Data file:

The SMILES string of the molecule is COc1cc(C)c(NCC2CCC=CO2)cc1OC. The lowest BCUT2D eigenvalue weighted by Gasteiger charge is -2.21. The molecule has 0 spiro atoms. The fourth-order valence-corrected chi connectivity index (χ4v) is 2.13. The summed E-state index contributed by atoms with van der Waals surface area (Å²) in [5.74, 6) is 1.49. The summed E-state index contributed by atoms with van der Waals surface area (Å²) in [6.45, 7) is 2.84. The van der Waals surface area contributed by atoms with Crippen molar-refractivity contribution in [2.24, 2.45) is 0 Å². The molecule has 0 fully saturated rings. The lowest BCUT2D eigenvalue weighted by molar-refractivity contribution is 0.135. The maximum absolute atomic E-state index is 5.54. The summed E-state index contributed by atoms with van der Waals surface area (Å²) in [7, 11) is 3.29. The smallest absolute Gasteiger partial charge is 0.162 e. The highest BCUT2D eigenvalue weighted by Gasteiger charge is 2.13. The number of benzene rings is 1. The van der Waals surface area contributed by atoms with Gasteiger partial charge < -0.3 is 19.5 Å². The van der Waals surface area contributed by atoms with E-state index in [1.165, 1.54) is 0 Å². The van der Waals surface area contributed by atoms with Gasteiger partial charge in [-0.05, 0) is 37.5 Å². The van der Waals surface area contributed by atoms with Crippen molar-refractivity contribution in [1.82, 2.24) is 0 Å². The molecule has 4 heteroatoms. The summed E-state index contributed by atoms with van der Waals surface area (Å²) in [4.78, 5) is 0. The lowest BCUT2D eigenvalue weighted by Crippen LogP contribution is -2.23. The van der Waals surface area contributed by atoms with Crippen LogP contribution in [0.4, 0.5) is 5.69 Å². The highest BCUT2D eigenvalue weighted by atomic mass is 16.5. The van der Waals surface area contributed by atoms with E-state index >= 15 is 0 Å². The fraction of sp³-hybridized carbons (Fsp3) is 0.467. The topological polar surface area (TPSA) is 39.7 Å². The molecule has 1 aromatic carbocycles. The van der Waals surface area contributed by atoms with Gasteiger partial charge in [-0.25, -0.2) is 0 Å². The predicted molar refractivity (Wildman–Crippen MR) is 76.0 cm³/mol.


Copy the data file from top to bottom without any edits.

The SMILES string of the molecule is COc1cc(C)c(NCC2CCC=CO2)cc1OC. The lowest BCUT2D eigenvalue weighted by Gasteiger charge is -2.21. The molecule has 0 spiro atoms. The fourth-order valence-corrected chi connectivity index (χ4v) is 2.13. The summed E-state index contributed by atoms with van der Waals surface area (Å²) in [5.74, 6) is 1.49. The summed E-state index contributed by atoms with van der Waals surface area (Å²) in [6.45, 7) is 2.84. The van der Waals surface area contributed by atoms with Crippen molar-refractivity contribution in [2.24, 2.45) is 0 Å². The molecule has 0 fully saturated rings. The lowest BCUT2D eigenvalue weighted by molar-refractivity contribution is 0.135. The maximum absolute atomic E-state index is 5.54. The summed E-state index contributed by atoms with van der Waals surface area (Å²) in [7, 11) is 3.29. The smallest absolute Gasteiger partial charge is 0.162 e. The highest BCUT2D eigenvalue weighted by Gasteiger charge is 2.13. The number of benzene rings is 1. The van der Waals surface area contributed by atoms with Gasteiger partial charge < -0.3 is 19.5 Å². The van der Waals surface area contributed by atoms with E-state index in [1.165, 1.54) is 0 Å². The van der Waals surface area contributed by atoms with Gasteiger partial charge in [-0.05, 0) is 37.5 Å². The van der Waals surface area contributed by atoms with Crippen molar-refractivity contribution in [1.82, 2.24) is 0 Å². The molecule has 4 heteroatoms. The summed E-state index contributed by atoms with van der Waals surface area (Å²) in [4.78, 5) is 0. The lowest BCUT2D eigenvalue weighted by Crippen LogP contribution is -2.23. The van der Waals surface area contributed by atoms with Crippen LogP contribution in [0.4, 0.5) is 5.69 Å². The highest BCUT2D eigenvalue weighted by atomic mass is 16.5. The van der Waals surface area contributed by atoms with E-state index >= 15 is 0 Å². The fraction of sp³-hybridized carbons (Fsp3) is 0.467. The topological polar surface area (TPSA) is 39.7 Å². The molecule has 1 aromatic carbocycles. The van der Waals surface area contributed by atoms with Gasteiger partial charge in [-0.25, -0.2) is 0 Å². The predicted molar refractivity (Wildman–Crippen MR) is 76.0 cm³/mol.